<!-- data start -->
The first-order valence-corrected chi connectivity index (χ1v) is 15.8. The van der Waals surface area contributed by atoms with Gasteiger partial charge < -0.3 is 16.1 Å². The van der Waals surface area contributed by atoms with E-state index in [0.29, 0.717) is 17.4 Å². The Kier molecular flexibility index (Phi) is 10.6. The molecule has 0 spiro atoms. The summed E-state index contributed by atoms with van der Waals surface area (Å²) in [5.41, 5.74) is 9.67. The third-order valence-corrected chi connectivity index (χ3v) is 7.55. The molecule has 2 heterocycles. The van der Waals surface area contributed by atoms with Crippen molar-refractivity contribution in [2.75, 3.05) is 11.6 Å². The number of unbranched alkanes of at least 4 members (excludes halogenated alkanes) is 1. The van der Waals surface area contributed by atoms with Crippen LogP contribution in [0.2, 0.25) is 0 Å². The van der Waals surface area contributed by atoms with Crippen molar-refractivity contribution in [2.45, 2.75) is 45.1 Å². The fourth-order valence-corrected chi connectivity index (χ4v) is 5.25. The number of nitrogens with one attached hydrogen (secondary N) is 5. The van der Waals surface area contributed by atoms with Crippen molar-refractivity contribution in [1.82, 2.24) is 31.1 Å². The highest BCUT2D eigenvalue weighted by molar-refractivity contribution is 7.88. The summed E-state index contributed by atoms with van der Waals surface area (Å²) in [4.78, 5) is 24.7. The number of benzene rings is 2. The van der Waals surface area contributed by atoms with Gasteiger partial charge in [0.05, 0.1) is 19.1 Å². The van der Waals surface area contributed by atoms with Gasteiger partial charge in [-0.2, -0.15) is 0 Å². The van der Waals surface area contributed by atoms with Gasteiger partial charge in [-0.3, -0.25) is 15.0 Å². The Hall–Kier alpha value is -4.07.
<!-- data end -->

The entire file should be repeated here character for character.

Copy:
The first-order valence-corrected chi connectivity index (χ1v) is 15.8. The van der Waals surface area contributed by atoms with Gasteiger partial charge < -0.3 is 16.1 Å². The van der Waals surface area contributed by atoms with E-state index in [0.29, 0.717) is 17.4 Å². The Kier molecular flexibility index (Phi) is 10.6. The molecule has 0 spiro atoms. The summed E-state index contributed by atoms with van der Waals surface area (Å²) in [5.41, 5.74) is 9.67. The third-order valence-corrected chi connectivity index (χ3v) is 7.55. The molecule has 2 heterocycles. The van der Waals surface area contributed by atoms with Crippen molar-refractivity contribution in [2.75, 3.05) is 11.6 Å². The number of unbranched alkanes of at least 4 members (excludes halogenated alkanes) is 1. The van der Waals surface area contributed by atoms with Crippen LogP contribution in [0.2, 0.25) is 0 Å². The van der Waals surface area contributed by atoms with Crippen molar-refractivity contribution in [2.45, 2.75) is 45.1 Å². The fourth-order valence-corrected chi connectivity index (χ4v) is 5.25. The number of nitrogens with one attached hydrogen (secondary N) is 5. The van der Waals surface area contributed by atoms with Crippen molar-refractivity contribution in [1.82, 2.24) is 31.1 Å². The highest BCUT2D eigenvalue weighted by molar-refractivity contribution is 7.88. The summed E-state index contributed by atoms with van der Waals surface area (Å²) in [4.78, 5) is 24.7. The number of benzene rings is 2. The van der Waals surface area contributed by atoms with Gasteiger partial charge in [0.05, 0.1) is 19.1 Å². The van der Waals surface area contributed by atoms with Gasteiger partial charge in [-0.2, -0.15) is 0 Å². The van der Waals surface area contributed by atoms with Gasteiger partial charge in [-0.3, -0.25) is 15.0 Å². The Hall–Kier alpha value is -4.07.